For studios like Rovio it’s only natural they’re going to accrue a number of lesser-known titles. Not failures per-say but those that fly under the radar (pun intended) compared to major titles like Angry Birds or its sequel.
Incredibly, it’s been 10 years since the launch of Angry Birds Friends, also known as Angry Birds Facebook. A spin-off title originally created for the social media platform – later released as a standalone product – Angry Birds Friends focused on the social aspect of the game. The mobile spin-off contained six-level “tournaments” that changed weekly, and the social media version allowed players on Facebook to compete against their friends for the highest score.
The story so far
Originally released in February 2012 for Facebook and was released to mobile on May 2 2013. Although the game received mixed reviews, including from our sister site PocketGamer.com it remains an enduring title. Part of which can be attributed to Rovio’s attempts to modernise and continuously update the title over time. This also included numerous, slightly more unusual collaborations such as with the WHO (World Health Organisation) to promote healthy living or Seacleaners (and Popeye).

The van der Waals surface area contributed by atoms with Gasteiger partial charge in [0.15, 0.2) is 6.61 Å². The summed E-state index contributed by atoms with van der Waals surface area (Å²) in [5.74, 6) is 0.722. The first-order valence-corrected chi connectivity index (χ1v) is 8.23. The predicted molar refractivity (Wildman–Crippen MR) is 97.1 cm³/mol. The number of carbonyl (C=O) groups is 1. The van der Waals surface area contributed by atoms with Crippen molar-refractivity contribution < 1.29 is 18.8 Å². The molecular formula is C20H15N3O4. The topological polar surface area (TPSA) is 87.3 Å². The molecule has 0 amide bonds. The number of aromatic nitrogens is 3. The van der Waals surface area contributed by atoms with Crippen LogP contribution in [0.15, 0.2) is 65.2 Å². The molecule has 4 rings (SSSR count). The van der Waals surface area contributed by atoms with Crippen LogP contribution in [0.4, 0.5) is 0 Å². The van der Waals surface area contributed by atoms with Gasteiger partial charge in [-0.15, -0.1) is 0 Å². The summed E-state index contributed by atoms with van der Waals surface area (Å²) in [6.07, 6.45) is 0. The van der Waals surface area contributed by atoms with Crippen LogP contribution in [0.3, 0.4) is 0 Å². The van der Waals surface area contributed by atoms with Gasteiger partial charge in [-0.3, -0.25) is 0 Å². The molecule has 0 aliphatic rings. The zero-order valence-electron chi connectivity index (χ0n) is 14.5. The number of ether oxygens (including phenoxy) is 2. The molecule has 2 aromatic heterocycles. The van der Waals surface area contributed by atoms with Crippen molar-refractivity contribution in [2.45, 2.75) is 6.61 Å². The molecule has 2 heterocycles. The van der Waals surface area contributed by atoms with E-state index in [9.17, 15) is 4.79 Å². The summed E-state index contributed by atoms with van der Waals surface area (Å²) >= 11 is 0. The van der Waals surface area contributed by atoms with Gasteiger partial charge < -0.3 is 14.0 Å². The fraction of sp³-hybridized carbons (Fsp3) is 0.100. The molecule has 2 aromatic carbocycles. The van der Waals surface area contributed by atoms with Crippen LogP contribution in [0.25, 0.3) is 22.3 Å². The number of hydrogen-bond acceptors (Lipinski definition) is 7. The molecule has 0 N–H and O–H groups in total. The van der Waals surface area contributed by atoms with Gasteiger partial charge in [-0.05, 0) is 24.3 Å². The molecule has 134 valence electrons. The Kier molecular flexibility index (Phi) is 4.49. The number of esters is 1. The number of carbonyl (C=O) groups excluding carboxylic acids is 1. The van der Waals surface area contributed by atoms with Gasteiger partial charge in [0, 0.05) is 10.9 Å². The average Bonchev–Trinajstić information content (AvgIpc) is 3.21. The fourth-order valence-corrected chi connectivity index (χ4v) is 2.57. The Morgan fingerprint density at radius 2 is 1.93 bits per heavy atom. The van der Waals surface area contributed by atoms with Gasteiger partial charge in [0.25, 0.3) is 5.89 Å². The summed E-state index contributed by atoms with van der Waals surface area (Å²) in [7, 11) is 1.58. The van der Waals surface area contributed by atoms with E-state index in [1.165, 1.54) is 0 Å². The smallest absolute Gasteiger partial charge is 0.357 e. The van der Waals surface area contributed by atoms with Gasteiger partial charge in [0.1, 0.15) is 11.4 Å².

Angry Birds Friends reflects one of Rovio’s more notable aspects, which is experimentation. Although some might argue that they have not adequately pushed their brand forward in the past, one has to remember that some series such as Subway Surfers have been content to rest on their laurels with a single title – to great success.
Rovio meanwhile has continuously experimented with new formats and genres, but Angry Birds Friends was a quick turnaround and pivot to mobile. Perhaps then it’s most significant aspect is what it represents in the slow turn away from Facebook as the social media platform falls from relevance, most recently closing it’s standalone gaming app.
Well the big step in the meantime has of course been Rovio’s acquisition by Sega. In the aftermath of acquisitions like this it’s not uncommon for a strategic review to take place of a developer’s library, and although it’s not likely, some games could end up on the cutting room floor. But, by that same token, it’s also possible that Rovio’s library will get a new lease on life with this new direction. Could Angry Birds Friends be one of them? We’ll have to see as the acquisition settles in.